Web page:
3.1 Computational reproducibility

Almost all research, whether it’s conducted in the field or in a lab, includes a substantial amount of work that’s done on the computer. This includes data processing, statistical analyses, data visualization and presentation, and production of research outputs (e.g. publications). Some research is of course exclusively conducted on computers. The bottom line is that computer-based work forms a key and substantive part of all research workflows.

Given that this work is done on computers (which are entirely controllable), it should be able to be reproduced exactly. This is known as computational reproducibility: an independent researcher should be able to access all data and scripts from a study, run those scripts, and get exactly the same outputs and results as reported in the original study.

In this tutorial you’ll start gaining relevant experience and skills by producing a reproducible lab report.

A workflow refers to the the steps you take when conducting your day-to-day work - say, on a term project, for example. Having a well-designed workflow improves efficiency, and when done right, reproducibility. It includes, for example, how you create, access, and manage files on your computer (or in the cloud).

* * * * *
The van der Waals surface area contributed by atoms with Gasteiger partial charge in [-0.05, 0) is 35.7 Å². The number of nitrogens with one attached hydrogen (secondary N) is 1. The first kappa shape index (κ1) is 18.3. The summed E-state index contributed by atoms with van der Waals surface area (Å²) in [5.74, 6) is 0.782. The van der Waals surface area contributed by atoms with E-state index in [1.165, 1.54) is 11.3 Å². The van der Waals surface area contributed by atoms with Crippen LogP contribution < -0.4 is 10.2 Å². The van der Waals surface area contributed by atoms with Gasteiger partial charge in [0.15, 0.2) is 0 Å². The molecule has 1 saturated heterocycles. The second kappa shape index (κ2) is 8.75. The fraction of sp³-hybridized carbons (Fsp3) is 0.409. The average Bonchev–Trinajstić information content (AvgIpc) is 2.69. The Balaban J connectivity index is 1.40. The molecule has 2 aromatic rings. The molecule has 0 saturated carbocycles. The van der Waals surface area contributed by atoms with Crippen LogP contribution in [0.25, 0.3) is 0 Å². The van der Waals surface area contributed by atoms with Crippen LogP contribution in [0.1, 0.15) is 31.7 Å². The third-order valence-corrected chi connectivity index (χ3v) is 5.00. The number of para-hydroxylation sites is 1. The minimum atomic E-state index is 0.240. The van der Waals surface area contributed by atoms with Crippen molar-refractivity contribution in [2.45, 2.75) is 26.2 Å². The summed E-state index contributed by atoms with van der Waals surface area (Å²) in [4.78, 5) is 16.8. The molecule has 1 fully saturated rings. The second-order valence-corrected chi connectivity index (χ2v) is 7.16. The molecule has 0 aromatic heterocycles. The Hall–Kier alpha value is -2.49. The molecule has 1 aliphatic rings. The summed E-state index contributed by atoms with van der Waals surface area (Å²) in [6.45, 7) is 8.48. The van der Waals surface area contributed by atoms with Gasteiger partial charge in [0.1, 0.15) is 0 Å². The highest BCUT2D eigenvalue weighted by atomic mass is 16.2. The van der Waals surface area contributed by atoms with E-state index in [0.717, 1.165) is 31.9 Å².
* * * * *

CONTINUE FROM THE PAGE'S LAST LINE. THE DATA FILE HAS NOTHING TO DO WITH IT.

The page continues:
Following best practices for naming and organizing your files and directories on your computer will help ensure that you can spend more time doing the important work, and less time fiddling and trying to remember what you did and where you saved your work. It will also help your future self, when labs and assignments in upper year courses request that you use R and R Markdown for analyses and reports.

  1. Review the Biology department’s Procedures and Guidelines webpage description of how to manage files and directories. This should take about 20 minutes